Everyone huddled together suddenly. Intruders in a big red truck parked close to the condominiums, stole what they wanted in one place, and were yelled at from the top of the stairwell in another unit by the owner who heared the front door breaking open.
The robbers, strange to admit, bridged neighbors who now need to build and bond as eyes of the neighborhood watch and work overtime, as if to say, "I see you!" Let's take time to talk!
If only neighbors would talk again like in the old days when I was growing up and people sat on their front porches as we passed or played touch football in the street.
Last week, in Dearborn, MI., inter-faith traditions came together under heavy camera and celebrity light when Pastor Terry Jones gripped media magnets in his attempt to protest in front of the Islamic House of Wisdom Mosque.
The decline of the social self and the common good runs rampant in this land that relishes individual rights in our U.S. Constitution that also serve the social side.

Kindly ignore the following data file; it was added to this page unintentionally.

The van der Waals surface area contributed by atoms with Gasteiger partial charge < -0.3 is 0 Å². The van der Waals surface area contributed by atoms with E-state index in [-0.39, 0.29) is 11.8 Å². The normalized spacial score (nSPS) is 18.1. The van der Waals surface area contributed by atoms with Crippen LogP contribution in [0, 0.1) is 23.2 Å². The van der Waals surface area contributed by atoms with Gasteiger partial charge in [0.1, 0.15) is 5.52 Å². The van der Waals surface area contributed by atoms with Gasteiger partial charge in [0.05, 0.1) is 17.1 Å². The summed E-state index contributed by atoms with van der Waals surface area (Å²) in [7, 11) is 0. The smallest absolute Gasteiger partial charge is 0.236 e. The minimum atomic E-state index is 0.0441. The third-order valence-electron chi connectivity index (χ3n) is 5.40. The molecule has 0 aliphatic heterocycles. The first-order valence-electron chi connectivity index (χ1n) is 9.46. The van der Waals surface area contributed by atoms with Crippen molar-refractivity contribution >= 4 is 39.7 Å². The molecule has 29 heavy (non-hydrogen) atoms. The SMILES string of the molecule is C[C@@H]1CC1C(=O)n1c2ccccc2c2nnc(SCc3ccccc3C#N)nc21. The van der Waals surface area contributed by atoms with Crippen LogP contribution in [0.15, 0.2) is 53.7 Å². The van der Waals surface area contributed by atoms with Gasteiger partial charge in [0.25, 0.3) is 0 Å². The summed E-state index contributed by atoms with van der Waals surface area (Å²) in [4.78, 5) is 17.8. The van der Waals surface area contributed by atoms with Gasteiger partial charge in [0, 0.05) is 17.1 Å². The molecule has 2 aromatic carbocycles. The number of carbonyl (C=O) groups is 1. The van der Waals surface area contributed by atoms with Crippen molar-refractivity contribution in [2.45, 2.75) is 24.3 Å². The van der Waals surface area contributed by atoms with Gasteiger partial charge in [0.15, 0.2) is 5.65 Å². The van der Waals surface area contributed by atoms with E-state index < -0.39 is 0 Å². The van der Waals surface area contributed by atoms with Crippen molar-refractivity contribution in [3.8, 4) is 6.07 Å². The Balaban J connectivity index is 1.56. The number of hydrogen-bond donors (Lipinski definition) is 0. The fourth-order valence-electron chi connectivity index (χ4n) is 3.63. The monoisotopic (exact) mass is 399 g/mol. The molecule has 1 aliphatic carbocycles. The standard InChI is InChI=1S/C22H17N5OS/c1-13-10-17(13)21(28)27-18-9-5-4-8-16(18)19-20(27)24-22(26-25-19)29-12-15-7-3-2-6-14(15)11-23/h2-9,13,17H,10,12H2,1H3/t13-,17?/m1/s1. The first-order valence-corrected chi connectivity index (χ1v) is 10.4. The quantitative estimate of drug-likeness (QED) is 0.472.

Shortly after the Industrial Revolution, people seemed to stop watching and staying awake to each other. Spirituality is about waking up, and, noticing.
My own parents, among so many others, and so varied of lands, who were born of Polish immigrants and frontier farmsteads in Cheboygan and Post Austin, MI., came to rural cities, such as Detroit's Motown in Michigan.
That was in the late 19th and 20th centuries, when they never seemed to lose that social and spiritual self that included a safety net that looked after their own sibings and society, and, their neighbors nearby.
Churches also were the social centers nourishing the deepest yearnings of the human soul, only to be replaced today by the marketplace malls, and more vying for the shopper's savings, or, serving as the gathering place for gangs of young people seeking acceptance of peers.
Anonymity was unheard of with neighbors who sat on their porch on Detroit's east side near the City Airport on French Road near Connor Avenue, where my family of nine grew up and marched daily in a long procession to Saint Thomas the Apostle Catholic Church, miles south on Van Dyke at Miller.
On our way back from school by 3 pm each day, neighbors who sat on their porch waved to us.